This ruling has important implications for employers in the EU which provide or receive oral references, particularly where such references contain special category or criminal data.  Picking up the phone is not as risk free as previously thought.  As such, EU employers should ensure that they:

  • Have a legal basis for processing the personal data in this way
  • Limit the disclosure of personal data to what is relevant and necessary for that reference
  • Ensure that the reference is given or received in a secure and confidential manner, and that the personal data is not shared with any third parties without legal justification
  • Respect the data subject rights of the candidate including those to access, rectify or erase the personal data, or to object to the processing.

So, that is the position in the EU, but what is the status of the ECJ’s judgement for UK organisations?  The UK has not been a member of the Union since 31 December 2020, and consequently is not bound by rulings of the ECJ.   However, it is very likely that in future court actions in the UK dealing with similar facts, parties will argue that the Endemol case has authority, and that the UK courts would at least have regard to the ruling.  Whether they would find it persuasive, especially if the UK GDPR is modified in the interim by UK legislation to diverge from the EU GDPR, is open to question.

And a final point specifically for employers in the UK.  The DPA 2018’s Schedule 2, at paragraph 24, contains an exemption from some of the data subject rights (including the right to be informed and the rights to confirmation of processing and access to data) for employment and other references given ‘in confidence’.  So, if employers want oral references to be exempt from these rights, then at the start of the conversation the organisation disclosing the reference should confirm to the entity seeking it that the oral reference is provided ‘in confidence’.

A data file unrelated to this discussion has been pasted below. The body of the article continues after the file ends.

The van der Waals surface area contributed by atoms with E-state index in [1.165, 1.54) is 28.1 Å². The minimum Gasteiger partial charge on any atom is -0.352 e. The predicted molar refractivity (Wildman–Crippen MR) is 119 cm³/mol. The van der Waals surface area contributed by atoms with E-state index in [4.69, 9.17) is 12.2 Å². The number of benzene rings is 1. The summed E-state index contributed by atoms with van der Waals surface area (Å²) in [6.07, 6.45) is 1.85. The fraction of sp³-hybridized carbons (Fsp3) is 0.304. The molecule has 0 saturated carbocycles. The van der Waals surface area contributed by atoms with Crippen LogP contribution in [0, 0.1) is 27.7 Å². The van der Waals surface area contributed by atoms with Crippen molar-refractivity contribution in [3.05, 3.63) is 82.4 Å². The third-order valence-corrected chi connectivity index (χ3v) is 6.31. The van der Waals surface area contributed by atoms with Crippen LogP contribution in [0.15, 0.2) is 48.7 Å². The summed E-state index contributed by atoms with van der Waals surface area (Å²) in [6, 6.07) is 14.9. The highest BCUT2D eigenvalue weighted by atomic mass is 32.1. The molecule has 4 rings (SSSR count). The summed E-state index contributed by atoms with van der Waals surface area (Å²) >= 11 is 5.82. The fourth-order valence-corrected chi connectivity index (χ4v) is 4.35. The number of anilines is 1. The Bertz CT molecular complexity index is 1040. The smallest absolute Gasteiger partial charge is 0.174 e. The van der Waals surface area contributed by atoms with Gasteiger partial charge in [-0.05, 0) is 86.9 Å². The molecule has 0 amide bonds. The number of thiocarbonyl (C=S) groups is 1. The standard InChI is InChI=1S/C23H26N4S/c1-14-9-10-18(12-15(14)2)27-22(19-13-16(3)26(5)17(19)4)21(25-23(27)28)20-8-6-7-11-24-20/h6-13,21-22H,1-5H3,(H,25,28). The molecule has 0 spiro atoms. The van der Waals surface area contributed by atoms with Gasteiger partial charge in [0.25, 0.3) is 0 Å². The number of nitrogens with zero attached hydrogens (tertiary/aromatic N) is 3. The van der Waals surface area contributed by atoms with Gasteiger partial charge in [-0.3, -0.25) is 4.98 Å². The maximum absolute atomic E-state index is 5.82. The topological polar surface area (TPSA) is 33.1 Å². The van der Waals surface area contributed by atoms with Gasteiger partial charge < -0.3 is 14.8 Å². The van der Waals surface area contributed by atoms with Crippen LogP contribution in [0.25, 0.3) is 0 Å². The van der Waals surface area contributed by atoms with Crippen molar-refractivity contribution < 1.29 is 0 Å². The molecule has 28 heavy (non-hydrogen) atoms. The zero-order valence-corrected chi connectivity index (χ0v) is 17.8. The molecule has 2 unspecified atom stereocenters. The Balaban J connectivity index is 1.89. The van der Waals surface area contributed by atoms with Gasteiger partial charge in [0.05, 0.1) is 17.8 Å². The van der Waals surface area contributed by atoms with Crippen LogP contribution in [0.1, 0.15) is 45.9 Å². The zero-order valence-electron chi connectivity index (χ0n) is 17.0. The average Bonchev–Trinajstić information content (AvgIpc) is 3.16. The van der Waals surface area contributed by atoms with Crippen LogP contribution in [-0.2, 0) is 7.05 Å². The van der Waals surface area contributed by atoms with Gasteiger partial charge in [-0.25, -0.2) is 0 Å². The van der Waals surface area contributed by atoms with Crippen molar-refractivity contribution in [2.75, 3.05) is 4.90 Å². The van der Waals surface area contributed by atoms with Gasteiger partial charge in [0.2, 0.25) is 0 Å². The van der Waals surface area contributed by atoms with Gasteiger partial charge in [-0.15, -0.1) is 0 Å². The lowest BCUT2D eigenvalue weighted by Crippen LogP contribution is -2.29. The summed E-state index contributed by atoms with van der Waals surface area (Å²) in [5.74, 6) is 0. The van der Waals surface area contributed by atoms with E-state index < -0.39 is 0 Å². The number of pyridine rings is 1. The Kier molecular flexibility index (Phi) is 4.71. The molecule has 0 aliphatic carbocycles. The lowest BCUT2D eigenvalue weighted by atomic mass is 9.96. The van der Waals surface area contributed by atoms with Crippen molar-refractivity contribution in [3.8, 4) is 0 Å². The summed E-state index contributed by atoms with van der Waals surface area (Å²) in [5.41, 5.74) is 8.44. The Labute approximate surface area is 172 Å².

How URM can help?

If your organisation wants to find out more about how to give or obtain job references safely in the light of the Endemol Shine Finland judgement, or with any aspect of GDPR compliance, URM can leverage its 19 years of experience assisting organisations remain compliant with data protection legislation to provide you with practical support and up-to-date guidance.  We can offer a wide range of GDPR consultancy services to help ensure your processing activities are aligned with the Regulation’s requirements.  For example, one of our highly qualified and experienced GDPR consultants can conduct a gap analysis of your processing against regulatory requirements to help you identify any areas where you are not currently complying.  We can also assist you in your development and maintenance of key compliance documents, such as a record of processing activities (RoPA), data protection impact assessment (DPIA), or your privacy notice.  To help you remain compliant in your handling of data subject access requests (DSARs), URM can offer a GDPR DSAR redaction service, where we remove any information that cannot be disclosed to the data subject and identify any relevant exemptions.  Meanwhile, our virtual data protection officer (DPO) service provides you with ongoing access to and support from an entire team of data protection practitioners, each with their own specialised area of GDPR consultancy.

To enhance your own understanding of the UK data protection landscape, URM also runs a range of data protection-related training courses, all of which are led by a practising GDPR consultant.  This includes courses on how to conduct a DPIA, a data transfer impact assessment (DTIA), and how to manage a DSAR request.  If you would like to gain an industry-recognised data protection qualification, we regularly deliver the BCS Foundation Certificate in Data Protection (CDP) Training Course.

Stuart Skelly
Senior Consultant at URM
Stuart is a highly experienced and knowledgeable GRC consultant at URM who has specialised in data protection law for 25 years.